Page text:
PARIS (Reuters) - French police on Wednesday arrested a teenager suspected of plotting to kill in the name of the Islamic State, sources said, bringing the number of 15-years-olds detained on such grounds to three in the last week.
The latest youth detained is believed to have been planning an imminent attack and using encrypted social media channels to communicate with a French Islamist militant believed to be in Syria or Iraq.
In an operation led by France's domestic intelligence agency, police arrested the teenager in eastern Paris.
"We're working with extreme intensity to identify those we think are likely to carry out an attack," Interior Minister Bernard Cazeneuve told reporters, adding that Islamic State was recruiting "younger and younger individuals".
- PHOTOS: Massachusetts residents make first retail marijuana purchases 12 Pictures
- Prepare for GoT season 8 with this Game of Thrones whisky 8 Pictures
One of the three youths was said to have been planning an imminent attack when he was arrested on Saturday. A source said on Wednesday that another 15-year-old had been arrested last week.
A source inside the prosecutor's office said the youngsters had used the Telegram encrypted messaging system to communicate with Rachid Kassim, an Islamic State jihadist of French nationality.
Their arrests follow the detention of three women, including a 19-year-old, who had allegedly wanted to attack a Paris railway station using a car laden with gas cylinders.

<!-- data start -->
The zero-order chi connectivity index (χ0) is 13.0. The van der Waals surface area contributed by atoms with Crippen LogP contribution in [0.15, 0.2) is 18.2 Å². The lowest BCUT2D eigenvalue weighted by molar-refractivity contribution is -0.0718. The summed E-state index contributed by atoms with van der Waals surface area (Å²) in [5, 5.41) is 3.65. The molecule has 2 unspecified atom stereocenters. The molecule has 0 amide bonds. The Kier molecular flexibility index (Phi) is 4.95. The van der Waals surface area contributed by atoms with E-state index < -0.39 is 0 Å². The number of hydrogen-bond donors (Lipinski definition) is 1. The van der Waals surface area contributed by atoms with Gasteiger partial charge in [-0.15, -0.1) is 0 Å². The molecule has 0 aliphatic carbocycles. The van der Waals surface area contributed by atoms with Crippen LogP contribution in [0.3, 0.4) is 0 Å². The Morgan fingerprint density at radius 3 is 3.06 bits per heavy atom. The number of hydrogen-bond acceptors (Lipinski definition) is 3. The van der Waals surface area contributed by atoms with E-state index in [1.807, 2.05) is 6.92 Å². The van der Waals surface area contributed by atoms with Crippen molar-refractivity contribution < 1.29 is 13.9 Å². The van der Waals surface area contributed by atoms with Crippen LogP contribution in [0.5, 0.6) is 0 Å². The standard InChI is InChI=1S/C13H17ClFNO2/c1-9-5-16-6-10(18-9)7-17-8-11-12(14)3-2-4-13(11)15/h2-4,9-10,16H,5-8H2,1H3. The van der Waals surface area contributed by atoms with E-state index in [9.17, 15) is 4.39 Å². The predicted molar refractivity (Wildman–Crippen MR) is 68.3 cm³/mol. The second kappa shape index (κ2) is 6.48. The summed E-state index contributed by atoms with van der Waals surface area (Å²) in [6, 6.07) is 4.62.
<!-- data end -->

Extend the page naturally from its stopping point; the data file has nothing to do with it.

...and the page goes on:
France is reeling from a wave of militant attacks that have killed more than 230 people since January 2015, and its intelligence services are struggling to dismantle a web of militant networks inside the country.
In November last year, a squad of suicide bombers and gunmen killed 130 people in a coordinated attack on multiple sites in Paris.
In July, a Tunisian delivery man killed 86 people when he drove his truck through a crowd on Nice's seafront. Later that month two militants knifed to death an elderly priest at his altar in a church in northern France.
"What sets France apart (from other European nations) is the wide-open profile of recruit: urban or rural, Muslim or convert, man or woman," said Arnaud Danjean, a European Parliament lawmaker who specializes in defense and security.
"Acts like the attempted attack with gas cylinders, the throat-slitting of a priest, or the guy who ploughs his truck through a crowd, that today is the face of this threat."
In a separate case, police were on Wednesday questioning three Syrians and two Kuwaitis suspected of trying to buy assault rifles, a source in the prosecutor's office said. There was no sign of a link to terrorism at this stage, the source said.
(Reporting by Emmanuel Jarry; editing by Andrew Roche)